Diagnosing dystonia 

Diagnosing dystonia isn't straightforward. It involves using a stepwise approach that starts by identifying the precise nature and specific features of your movement disorders.

The specialist will try to identify which type of dystonia classification your movement disorders fall into, taking into consideration a number of factors, including:

  • how old you were when your symptoms started
  • the order in which your symptoms developed
  • the speed at which the condition is progressing
  • the results of initial tests and investigations

It's important to confirm whether you have primary or secondary dystonia to help determine the type of treatment you need.

In primary dystonia, muscle spasms are the only symptom and there's no other associated condition. Secondary dystonia is caused by an underlying health condition, injury or some other type of damage.

Further tests

If you have the typical signs of late-onset focal dystonia, you may not need to have specific investigations. However, you may need to have a series of tests and examinations to confirm whether you have primary or secondary dystonia. These tests are described below:

  • Your recent medical and family history will be discussed  for example, whether you've recently had a head injury, or whether you have a relative with dystonia.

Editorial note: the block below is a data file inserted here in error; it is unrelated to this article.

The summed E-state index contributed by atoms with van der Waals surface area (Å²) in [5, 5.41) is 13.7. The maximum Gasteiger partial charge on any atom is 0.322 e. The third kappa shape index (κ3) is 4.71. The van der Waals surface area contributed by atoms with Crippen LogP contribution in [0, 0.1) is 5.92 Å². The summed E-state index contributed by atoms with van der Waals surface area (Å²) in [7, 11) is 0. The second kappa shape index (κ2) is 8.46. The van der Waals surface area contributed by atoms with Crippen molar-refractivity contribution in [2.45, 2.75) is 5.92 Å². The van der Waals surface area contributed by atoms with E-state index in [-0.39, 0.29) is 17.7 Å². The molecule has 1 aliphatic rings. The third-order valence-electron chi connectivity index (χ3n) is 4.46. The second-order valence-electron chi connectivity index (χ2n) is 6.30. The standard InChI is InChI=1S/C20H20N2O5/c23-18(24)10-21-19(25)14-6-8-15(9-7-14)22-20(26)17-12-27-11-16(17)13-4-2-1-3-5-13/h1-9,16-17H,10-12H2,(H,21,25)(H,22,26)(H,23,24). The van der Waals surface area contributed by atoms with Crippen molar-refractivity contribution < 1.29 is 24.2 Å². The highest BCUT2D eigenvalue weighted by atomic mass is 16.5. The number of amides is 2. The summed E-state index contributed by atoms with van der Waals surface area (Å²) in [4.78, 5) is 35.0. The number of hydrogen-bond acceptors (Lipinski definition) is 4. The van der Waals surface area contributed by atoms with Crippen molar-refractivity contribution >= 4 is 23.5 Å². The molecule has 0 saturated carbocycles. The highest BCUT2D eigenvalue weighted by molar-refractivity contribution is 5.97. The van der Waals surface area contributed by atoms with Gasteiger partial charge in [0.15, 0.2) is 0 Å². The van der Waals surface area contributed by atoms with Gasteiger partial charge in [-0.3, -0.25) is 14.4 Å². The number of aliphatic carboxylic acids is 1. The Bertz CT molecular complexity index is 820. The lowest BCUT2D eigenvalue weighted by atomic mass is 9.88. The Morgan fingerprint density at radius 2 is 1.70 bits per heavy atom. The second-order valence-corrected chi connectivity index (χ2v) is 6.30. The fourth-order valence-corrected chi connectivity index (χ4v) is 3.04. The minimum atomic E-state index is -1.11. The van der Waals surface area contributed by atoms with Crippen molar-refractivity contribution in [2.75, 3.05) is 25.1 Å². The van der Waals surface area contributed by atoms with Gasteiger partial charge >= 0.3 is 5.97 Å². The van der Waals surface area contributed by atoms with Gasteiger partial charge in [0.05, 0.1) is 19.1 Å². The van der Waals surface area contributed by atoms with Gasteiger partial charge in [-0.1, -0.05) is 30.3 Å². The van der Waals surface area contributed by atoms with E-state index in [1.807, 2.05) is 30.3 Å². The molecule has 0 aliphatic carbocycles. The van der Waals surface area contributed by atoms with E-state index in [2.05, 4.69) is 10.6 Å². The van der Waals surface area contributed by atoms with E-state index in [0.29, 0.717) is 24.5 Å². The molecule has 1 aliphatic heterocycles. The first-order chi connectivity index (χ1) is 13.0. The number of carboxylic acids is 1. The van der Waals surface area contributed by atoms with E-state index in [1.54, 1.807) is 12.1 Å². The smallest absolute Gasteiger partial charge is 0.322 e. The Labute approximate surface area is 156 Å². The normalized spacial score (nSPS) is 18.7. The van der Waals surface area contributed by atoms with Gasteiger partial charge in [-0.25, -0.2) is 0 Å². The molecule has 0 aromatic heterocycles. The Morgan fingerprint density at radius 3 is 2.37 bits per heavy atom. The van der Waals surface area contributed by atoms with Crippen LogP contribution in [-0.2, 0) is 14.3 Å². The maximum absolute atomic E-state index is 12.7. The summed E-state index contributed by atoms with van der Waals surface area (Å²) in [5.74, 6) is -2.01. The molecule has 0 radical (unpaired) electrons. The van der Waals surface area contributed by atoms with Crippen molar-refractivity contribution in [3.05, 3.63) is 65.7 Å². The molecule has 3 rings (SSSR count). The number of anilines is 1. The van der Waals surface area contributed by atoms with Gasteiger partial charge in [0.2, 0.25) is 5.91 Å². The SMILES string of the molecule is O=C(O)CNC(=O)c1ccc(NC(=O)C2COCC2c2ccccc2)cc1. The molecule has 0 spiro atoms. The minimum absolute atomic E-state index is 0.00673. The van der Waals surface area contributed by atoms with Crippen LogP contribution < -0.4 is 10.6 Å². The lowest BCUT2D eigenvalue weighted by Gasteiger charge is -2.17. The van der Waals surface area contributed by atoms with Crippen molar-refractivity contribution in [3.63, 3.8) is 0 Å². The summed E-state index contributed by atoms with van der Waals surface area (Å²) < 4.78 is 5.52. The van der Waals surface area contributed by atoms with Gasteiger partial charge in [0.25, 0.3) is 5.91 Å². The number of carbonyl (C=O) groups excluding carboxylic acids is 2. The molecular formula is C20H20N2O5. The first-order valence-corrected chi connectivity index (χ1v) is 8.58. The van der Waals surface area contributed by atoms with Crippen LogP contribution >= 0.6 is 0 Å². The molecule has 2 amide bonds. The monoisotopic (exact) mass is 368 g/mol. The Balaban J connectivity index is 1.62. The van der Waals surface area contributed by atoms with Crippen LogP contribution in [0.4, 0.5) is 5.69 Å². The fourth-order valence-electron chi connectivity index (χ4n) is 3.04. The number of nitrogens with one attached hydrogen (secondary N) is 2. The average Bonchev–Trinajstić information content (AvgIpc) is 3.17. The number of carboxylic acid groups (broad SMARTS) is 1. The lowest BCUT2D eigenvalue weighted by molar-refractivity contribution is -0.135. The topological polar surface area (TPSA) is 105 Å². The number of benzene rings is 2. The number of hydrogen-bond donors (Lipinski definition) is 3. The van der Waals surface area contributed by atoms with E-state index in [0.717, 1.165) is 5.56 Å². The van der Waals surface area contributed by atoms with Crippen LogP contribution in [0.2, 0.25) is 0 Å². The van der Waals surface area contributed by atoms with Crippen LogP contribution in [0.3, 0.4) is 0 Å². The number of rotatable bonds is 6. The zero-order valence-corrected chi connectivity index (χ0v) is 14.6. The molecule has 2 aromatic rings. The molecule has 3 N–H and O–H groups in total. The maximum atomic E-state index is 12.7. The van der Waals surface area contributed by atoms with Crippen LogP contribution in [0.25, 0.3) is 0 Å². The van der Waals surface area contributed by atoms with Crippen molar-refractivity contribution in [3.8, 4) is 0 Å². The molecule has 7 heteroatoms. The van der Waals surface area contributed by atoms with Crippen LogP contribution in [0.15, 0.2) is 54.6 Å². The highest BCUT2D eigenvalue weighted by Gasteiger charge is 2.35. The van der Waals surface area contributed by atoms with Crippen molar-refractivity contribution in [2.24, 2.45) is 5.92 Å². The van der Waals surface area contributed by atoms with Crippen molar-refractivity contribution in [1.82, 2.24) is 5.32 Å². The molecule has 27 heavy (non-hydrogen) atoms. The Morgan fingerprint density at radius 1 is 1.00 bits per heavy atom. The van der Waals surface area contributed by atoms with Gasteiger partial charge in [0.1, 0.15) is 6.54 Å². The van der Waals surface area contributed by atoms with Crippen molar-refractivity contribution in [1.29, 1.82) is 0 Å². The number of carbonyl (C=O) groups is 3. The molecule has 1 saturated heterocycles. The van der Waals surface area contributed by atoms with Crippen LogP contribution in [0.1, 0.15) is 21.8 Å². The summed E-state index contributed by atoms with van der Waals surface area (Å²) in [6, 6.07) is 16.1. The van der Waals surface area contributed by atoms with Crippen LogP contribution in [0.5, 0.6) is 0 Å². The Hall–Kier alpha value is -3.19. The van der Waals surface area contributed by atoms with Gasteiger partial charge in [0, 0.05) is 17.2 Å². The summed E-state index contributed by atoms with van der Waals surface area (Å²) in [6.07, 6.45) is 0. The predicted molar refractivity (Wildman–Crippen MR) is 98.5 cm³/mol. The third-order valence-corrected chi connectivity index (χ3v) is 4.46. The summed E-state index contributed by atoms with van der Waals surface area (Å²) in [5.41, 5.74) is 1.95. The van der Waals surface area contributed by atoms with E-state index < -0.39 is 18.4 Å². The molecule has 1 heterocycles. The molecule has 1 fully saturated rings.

• Urine and blood tests  to check how well your organs, such as your liver, are functioning and whether you have an infection or high levels of toxins in your body.
  • Genetic testing  a DNA sample can be taken from your blood and checked for the abnormal genes associated with some types of dystonia; genetic testing can also confirm whether your dystonia is caused by a genetic condition, such as Huntington's disease.
  • magnetic resonance imaging (MRI) scan  can check whether there's any damage to your brain, or whether you have a condition that's affecting your brain, such as a tumour.

If you have early-onset dystonia, you may also be given a course of medication called levodopa. If your symptoms improve significantly after taking levodopa, a diagnosis of dopa-responsive dystonia can be made.

Page last reviewed: 08/05/2015

Next review due: 08/05/2017